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The FBI really wants this DNA-scanning machine

The FBI really wants this DNA-scanning machine
photo courtesy of shutterstock

Swab, insert, press start. That's all police officers have to do to create a DNA profile with the RapidHIT 200.

Just a few years ago that might've sounded like science fiction, but now it's reality. Some law enforcement officers around the country are already using this machine to quickly generate DNA profiles that can help them solve crimes. Sounds great, right? But, there's a downside, too. The technology could be used to scan and store the genetic profiles of people who aren't convicted of a crime.

The machine is created by a company called IntegenX and is already being used by police stations Arizona, Florida and South Carolina to run DNA on samples and compare them to existing criminal DNA databases in those states. It's simple to use and can run a DNA profile in just 90 minutes. It can be effective, too.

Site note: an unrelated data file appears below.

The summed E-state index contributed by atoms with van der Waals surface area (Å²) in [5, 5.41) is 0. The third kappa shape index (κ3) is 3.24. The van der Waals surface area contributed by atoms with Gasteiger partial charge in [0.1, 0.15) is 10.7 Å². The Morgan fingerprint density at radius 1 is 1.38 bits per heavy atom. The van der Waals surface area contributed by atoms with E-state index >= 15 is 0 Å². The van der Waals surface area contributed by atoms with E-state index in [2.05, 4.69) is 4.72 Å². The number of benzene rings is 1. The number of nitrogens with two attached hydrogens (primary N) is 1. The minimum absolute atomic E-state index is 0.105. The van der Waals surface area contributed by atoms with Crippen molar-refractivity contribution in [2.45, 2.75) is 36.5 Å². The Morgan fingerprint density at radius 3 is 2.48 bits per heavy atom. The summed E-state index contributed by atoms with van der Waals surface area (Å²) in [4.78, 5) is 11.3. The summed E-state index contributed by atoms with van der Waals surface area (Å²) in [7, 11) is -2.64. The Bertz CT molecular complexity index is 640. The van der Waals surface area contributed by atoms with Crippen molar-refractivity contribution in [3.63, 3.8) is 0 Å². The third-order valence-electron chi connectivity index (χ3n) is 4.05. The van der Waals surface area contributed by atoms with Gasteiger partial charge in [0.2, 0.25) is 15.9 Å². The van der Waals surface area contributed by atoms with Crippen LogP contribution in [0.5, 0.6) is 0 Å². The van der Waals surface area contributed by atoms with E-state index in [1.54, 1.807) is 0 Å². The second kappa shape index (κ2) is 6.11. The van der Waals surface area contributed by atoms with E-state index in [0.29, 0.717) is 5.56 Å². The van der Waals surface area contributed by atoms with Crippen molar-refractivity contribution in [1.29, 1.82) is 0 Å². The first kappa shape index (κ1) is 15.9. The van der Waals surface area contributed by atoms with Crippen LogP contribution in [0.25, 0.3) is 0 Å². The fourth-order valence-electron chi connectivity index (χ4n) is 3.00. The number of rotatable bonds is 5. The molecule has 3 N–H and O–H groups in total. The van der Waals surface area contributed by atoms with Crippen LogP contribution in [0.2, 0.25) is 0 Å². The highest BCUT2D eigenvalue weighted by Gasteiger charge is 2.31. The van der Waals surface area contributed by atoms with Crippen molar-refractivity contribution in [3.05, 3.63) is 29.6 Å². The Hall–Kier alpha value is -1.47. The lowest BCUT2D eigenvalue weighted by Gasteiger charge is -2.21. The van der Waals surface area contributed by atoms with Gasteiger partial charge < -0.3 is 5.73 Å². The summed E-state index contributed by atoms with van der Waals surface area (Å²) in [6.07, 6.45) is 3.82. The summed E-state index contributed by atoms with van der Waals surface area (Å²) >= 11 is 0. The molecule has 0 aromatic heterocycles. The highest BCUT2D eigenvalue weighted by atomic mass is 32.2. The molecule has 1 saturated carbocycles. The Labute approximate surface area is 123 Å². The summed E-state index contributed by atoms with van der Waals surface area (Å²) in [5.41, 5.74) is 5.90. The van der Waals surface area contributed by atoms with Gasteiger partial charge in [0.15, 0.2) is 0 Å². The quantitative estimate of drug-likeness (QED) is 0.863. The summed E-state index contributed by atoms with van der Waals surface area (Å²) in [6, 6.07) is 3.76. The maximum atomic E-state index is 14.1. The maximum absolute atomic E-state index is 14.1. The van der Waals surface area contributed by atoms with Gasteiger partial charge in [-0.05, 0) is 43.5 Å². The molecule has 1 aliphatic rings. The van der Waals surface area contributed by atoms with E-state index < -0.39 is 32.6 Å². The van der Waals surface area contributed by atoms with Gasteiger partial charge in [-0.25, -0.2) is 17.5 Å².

In August, sheriffs in Columbia, South Carolina, used a RapidHIT to nab an attempted murder suspect.

There are other uses, too. The federal government could also use the gadgets to verify the identities of refugees in Turkey and Thailand seeking asylum in the U.S. And, that's not all.

Miles also says that federal immigration officials are interested in using rapid DNA to curb trafficking by ensuring that children entering the country are related to the adults with them.

While those uses sound great, RapidHit also has the potential to create a privacy nightmare for American citizens who haven't committed crimes. That's because the FBI wants to use it to expand an existing national DNA database that includes records from criminals and innocent people.

Next page: Privacy issues
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